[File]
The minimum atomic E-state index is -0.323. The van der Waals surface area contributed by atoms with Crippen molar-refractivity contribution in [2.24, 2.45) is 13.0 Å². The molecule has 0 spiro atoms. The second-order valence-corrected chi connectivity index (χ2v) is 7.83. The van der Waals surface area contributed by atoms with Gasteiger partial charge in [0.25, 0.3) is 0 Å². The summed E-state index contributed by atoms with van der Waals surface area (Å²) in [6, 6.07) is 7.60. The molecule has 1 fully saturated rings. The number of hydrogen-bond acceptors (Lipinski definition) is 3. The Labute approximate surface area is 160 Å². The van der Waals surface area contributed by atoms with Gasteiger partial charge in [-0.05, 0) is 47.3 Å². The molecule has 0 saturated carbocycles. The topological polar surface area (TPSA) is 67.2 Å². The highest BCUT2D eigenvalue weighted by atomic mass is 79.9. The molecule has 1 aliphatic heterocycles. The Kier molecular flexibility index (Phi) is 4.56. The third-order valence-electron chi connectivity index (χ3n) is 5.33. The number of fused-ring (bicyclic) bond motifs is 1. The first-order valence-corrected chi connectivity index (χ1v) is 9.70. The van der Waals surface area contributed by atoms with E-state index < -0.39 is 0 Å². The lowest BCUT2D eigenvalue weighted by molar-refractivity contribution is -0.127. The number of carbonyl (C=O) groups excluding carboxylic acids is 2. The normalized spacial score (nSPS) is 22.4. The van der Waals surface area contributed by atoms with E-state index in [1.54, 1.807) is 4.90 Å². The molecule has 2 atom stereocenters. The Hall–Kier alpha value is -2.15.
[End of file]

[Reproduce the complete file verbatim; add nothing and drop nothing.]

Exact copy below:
The minimum atomic E-state index is -0.323. The van der Waals surface area contributed by atoms with Crippen molar-refractivity contribution in [2.24, 2.45) is 13.0 Å². The molecule has 0 spiro atoms. The second-order valence-corrected chi connectivity index (χ2v) is 7.83. The van der Waals surface area contributed by atoms with Gasteiger partial charge in [0.25, 0.3) is 0 Å². The summed E-state index contributed by atoms with van der Waals surface area (Å²) in [6, 6.07) is 7.60. The molecule has 1 fully saturated rings. The number of hydrogen-bond acceptors (Lipinski definition) is 3. The Labute approximate surface area is 160 Å². The van der Waals surface area contributed by atoms with Gasteiger partial charge in [-0.05, 0) is 47.3 Å². The molecule has 0 saturated carbocycles. The topological polar surface area (TPSA) is 67.2 Å². The highest BCUT2D eigenvalue weighted by atomic mass is 79.9. The molecule has 1 aliphatic heterocycles. The Kier molecular flexibility index (Phi) is 4.56. The third-order valence-electron chi connectivity index (χ3n) is 5.33. The number of fused-ring (bicyclic) bond motifs is 1. The first-order valence-corrected chi connectivity index (χ1v) is 9.70. The van der Waals surface area contributed by atoms with E-state index < -0.39 is 0 Å². The lowest BCUT2D eigenvalue weighted by molar-refractivity contribution is -0.127. The number of carbonyl (C=O) groups excluding carboxylic acids is 2. The normalized spacial score (nSPS) is 22.4. The van der Waals surface area contributed by atoms with E-state index in [1.54, 1.807) is 4.90 Å². The molecule has 2 atom stereocenters. The Hall–Kier alpha value is -2.15.